President-in-jeopardy film White House Down stars Channing Tatum as a veteran and secret service wanna-be who happens to be on a tour at the White House with his young daughter when it is attacked by a paramilitary style terrorist group. Preceding the White House attack, the group blows up the US Capitol building in spectacular fashion, which turns out to be only a distraction for the true purpose which was to attack the White House, kidnap the President and demand a $400 million ransom from the Federal Reserve Bank. But as it turns out, that was ALSO a distraction from the TRUE, true purpose which was to attack the White House, kidnap the President, make it appear he had been killed so that Vice President would be sworn-in as president, kill the former Vice President (now President) so the Speaker of the House would be sworn-in, and unleash the US nuclear arsenal on the Middle East as revenge for one soldier’s death in the middle-east conflict. I’m not kidding. That’s the plot.
Actually, that’s only part of the plot in this drawn-out, bloated action film that stretches for 2 hours. As the story drags on and gets ever more convoluted, the action progresses to a point of near ridiculum with such antics as the President of the United States (Jami Foxx) firing a rocket launcher at the terrorists while hanging out the side of the presidential limo being driven by Channing Tatum doing doughnuts on the White House lawn. I may sound like I’m giving away a lot, but really…this is only the half of it.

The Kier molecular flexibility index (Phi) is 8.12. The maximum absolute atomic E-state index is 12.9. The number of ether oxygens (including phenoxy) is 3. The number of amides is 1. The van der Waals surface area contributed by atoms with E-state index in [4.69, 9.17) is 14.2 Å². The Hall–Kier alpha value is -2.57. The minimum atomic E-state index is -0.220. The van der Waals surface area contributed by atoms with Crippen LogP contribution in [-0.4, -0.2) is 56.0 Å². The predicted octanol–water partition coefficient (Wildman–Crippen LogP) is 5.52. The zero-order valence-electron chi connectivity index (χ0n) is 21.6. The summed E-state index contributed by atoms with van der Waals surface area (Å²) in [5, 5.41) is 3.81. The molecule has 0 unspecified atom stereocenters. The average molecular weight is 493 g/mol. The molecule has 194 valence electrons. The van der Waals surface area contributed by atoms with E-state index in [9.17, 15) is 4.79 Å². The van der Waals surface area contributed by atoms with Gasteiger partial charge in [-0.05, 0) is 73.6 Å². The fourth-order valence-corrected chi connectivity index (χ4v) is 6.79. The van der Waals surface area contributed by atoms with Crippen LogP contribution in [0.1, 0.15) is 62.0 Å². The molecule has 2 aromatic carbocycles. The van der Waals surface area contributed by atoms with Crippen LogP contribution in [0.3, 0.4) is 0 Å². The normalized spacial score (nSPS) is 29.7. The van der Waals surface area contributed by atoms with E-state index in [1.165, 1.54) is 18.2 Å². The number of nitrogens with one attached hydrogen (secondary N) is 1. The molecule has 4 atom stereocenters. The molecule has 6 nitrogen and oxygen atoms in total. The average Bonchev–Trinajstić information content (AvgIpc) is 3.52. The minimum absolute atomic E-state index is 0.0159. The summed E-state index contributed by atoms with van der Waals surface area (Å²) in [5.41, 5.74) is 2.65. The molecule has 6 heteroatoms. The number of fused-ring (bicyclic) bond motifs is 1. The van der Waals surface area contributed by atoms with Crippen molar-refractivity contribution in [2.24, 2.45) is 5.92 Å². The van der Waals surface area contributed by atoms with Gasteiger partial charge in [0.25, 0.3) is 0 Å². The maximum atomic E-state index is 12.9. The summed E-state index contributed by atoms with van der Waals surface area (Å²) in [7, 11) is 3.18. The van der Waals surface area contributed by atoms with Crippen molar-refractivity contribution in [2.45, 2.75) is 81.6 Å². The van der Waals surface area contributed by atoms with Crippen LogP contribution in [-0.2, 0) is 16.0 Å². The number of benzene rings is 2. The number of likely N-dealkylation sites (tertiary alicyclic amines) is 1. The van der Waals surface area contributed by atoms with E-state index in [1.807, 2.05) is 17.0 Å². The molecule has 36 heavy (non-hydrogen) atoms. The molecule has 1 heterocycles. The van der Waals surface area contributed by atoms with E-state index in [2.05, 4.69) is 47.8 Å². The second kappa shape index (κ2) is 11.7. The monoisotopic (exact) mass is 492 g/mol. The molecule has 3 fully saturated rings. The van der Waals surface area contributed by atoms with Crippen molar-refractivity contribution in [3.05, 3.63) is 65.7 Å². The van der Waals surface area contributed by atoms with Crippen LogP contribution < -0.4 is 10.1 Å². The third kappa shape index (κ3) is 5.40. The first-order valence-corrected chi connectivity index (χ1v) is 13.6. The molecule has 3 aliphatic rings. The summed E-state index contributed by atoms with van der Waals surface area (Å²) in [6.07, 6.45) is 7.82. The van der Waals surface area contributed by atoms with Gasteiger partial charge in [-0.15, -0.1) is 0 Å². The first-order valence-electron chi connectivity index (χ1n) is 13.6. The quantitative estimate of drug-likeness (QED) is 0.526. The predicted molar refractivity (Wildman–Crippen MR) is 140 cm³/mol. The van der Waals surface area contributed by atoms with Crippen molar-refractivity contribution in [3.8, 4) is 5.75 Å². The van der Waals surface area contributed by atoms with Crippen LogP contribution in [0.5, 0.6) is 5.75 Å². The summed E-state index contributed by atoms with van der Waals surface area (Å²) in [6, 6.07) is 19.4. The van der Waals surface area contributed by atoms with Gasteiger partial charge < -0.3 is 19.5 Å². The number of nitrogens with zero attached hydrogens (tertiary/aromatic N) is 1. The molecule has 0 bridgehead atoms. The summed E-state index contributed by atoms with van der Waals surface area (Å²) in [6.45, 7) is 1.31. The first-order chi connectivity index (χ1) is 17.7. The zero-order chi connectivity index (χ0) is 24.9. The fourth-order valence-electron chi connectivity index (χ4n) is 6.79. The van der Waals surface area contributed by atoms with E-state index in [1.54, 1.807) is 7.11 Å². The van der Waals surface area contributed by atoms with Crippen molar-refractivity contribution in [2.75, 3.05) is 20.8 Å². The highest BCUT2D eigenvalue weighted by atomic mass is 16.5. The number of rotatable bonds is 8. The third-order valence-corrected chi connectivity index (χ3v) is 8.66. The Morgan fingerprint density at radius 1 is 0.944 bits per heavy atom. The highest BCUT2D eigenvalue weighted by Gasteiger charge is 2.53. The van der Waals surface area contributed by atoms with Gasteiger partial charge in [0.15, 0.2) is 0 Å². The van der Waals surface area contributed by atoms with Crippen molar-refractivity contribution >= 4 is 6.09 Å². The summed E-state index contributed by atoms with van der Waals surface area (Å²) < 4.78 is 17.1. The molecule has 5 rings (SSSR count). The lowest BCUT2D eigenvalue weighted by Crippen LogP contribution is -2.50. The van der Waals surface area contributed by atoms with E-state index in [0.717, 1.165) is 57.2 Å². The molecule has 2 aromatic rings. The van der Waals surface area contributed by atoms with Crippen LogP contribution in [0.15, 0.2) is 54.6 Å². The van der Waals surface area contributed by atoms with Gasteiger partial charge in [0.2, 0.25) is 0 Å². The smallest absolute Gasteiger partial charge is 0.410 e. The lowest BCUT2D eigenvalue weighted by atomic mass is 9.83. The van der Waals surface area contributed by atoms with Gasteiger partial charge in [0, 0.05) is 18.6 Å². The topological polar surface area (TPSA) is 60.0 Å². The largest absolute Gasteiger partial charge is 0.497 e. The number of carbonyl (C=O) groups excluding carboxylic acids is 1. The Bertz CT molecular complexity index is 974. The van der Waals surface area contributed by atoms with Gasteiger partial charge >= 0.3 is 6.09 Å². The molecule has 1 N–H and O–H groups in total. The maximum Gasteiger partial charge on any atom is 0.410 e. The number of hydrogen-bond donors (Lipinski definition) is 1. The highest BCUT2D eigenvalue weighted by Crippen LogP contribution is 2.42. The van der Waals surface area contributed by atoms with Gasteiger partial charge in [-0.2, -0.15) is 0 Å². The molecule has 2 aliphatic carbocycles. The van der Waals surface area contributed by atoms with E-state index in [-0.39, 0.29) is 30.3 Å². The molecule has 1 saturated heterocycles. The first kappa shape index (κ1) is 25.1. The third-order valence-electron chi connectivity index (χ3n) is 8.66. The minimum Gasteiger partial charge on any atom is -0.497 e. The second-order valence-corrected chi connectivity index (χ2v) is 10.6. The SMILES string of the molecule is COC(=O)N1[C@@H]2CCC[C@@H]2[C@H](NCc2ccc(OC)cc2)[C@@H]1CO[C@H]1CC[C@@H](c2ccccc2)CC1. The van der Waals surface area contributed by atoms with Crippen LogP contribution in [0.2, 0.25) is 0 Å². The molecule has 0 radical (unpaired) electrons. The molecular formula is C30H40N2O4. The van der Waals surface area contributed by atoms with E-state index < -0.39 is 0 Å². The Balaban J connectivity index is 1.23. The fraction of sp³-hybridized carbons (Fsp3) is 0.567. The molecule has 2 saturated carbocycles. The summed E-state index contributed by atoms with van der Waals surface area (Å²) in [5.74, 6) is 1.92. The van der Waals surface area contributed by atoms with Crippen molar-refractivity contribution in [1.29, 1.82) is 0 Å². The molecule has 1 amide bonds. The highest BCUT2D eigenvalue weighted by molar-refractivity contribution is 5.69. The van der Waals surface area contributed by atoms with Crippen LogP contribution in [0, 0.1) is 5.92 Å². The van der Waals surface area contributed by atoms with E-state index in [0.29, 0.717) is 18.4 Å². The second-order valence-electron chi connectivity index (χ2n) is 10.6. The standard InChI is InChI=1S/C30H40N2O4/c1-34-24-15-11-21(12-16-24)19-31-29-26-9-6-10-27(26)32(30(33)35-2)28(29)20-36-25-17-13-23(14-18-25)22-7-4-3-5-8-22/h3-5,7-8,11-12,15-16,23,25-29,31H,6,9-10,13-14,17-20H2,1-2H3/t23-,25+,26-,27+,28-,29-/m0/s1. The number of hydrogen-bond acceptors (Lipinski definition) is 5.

Obviously, the film shouldn’t be taken too seriously. Foxx and Tatum do have a good comedic chemistry, there are a few funny moments, and the set rendering of the White House is very realistic. The action sequences, however, are relentless and a little far-fetched. So if you are a die-hard action movie fan, who doesn’t mind suspending all disbelief, then you will probably enjoy this movie. Oh…but you also have to like kids.
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::: Renowned For Sound Technical Director and Film Reviewer ::: Robert is an IT geek, movie fan and part-time movie reviewer/editor. Robert also looks after the ‘behind the scenes’ technical elements of Renowned For Sound.